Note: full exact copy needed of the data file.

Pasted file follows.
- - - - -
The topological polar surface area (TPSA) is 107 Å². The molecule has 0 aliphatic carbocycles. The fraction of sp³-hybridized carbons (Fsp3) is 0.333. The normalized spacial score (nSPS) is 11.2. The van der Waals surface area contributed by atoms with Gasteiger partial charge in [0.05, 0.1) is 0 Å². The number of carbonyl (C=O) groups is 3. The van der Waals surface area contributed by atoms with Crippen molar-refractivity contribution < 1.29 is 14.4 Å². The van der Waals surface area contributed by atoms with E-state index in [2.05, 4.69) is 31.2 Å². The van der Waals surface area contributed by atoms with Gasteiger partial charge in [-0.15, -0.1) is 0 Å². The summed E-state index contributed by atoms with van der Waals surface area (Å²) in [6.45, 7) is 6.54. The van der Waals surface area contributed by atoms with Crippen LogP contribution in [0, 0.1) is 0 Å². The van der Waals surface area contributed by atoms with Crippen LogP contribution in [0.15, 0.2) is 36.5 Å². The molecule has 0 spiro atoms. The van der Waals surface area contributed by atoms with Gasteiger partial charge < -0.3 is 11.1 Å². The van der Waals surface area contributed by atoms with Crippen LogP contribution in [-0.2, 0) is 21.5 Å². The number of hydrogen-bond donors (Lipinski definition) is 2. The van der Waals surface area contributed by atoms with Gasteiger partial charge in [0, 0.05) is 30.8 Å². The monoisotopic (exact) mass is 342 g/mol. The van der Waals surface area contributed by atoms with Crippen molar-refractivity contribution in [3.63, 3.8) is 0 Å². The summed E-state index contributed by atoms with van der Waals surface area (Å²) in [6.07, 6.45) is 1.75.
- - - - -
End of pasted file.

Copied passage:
The topological polar surface area (TPSA) is 107 Å². The molecule has 0 aliphatic carbocycles. The fraction of sp³-hybridized carbons (Fsp3) is 0.333. The normalized spacial score (nSPS) is 11.2. The van der Waals surface area contributed by atoms with Gasteiger partial charge in [0.05, 0.1) is 0 Å². The number of carbonyl (C=O) groups is 3. The van der Waals surface area contributed by atoms with Crippen molar-refractivity contribution < 1.29 is 14.4 Å². The van der Waals surface area contributed by atoms with E-state index in [2.05, 4.69) is 31.2 Å². The van der Waals surface area contributed by atoms with Gasteiger partial charge in [-0.15, -0.1) is 0 Å². The summed E-state index contributed by atoms with van der Waals surface area (Å²) in [6.45, 7) is 6.54. The van der Waals surface area contributed by atoms with Crippen LogP contribution in [0, 0.1) is 0 Å². The van der Waals surface area contributed by atoms with Crippen LogP contribution in [0.15, 0.2) is 36.5 Å². The molecule has 0 spiro atoms. The van der Waals surface area contributed by atoms with Gasteiger partial charge < -0.3 is 11.1 Å². The van der Waals surface area contributed by atoms with Crippen LogP contribution in [-0.2, 0) is 21.5 Å². The number of hydrogen-bond donors (Lipinski definition) is 2. The van der Waals surface area contributed by atoms with Gasteiger partial charge in [0, 0.05) is 30.8 Å². The monoisotopic (exact) mass is 342 g/mol. The van der Waals surface area contributed by atoms with Crippen molar-refractivity contribution in [3.63, 3.8) is 0 Å². The summed E-state index contributed by atoms with van der Waals surface area (Å²) in [6.07, 6.45) is 1.75.